Argentinean Julio Le Parc’s encounter with Europe’s artistic scene, upon his arrival in Paris in 1958, led to a dramatic turning point in his career. His first experiences showed his preference for the legacy of geometric abstraction, as opposed to the main trends of the day — Informalism, Action Painting, Lyrical Abstraction, including Vasarely’s op art works and Mondrian’s writings, as well as the more radical production of Josef Albers (a well-known professor at the Bauhaus and later Black Mountain College), and the constructivist experiences encouraging a reflection on motion and kinetics.
Due to his multifaceted concern with geometric deconstruction, kinetics and viewer perception changes, in 1964 Le Parc began to incorporate mirrors and moving, projected and/or reflected light to reconfigure space and the way it is perceived by the spectator. In all, since the late 1950s he has built a body of work dealing almost exclusively with the relationship between the most radical geometric abstraction and kinetic art, and has organised the various stages of his production according to a sequential methodology, characterised by the introduction of slight variations that eventually have determined his entire oeuvre. Nothing in Le Parc’s work is random or left to chance.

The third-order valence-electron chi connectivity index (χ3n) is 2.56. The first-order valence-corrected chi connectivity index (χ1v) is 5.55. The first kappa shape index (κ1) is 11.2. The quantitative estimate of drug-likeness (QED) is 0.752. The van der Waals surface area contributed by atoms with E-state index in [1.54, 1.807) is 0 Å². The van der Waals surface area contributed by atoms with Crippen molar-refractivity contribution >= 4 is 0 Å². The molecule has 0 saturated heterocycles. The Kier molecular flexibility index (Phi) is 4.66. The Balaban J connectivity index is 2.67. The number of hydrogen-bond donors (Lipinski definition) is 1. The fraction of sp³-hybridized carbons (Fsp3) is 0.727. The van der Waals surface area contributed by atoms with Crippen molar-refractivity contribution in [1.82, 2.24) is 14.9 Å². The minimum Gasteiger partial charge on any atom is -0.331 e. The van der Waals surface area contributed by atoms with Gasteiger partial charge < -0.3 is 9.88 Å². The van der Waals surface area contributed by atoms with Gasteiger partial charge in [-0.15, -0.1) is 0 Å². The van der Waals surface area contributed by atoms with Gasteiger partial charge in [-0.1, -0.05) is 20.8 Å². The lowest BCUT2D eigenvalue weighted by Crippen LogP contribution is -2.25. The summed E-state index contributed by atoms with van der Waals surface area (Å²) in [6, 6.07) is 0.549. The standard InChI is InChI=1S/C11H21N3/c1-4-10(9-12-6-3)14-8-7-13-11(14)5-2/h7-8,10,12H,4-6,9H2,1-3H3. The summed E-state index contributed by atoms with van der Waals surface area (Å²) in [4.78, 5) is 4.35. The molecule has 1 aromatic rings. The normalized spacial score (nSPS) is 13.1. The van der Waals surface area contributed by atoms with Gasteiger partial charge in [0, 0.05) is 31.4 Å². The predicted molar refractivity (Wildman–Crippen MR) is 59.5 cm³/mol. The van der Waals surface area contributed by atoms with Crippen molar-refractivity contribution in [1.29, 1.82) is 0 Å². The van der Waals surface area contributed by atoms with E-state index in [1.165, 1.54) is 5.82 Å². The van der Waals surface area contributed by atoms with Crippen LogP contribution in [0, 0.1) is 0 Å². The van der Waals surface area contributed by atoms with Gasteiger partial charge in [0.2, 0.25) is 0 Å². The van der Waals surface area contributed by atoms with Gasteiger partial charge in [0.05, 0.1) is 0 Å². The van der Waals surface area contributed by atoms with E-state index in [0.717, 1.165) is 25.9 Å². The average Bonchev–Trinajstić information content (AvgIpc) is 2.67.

In Santo Tirso, this author built an example of his Sculptures-Torsions — a series of volumetric experiences in public spaces, made up of eminently geometric compositions located at the intersection of semantic opposites: balance/unbalance, static/dynamic, order/entropy. In the case of Ascensão [Ascension], a bunch of slender shapes are held together by three vertically-aligned cubes of stainless steel (chosen for its properties to reflect and diffuse light), and get loose at the top, resembling tree branches waving in the wind. An ascending movement seems to come from beneath the earth, rising up to the sky in search of freedom.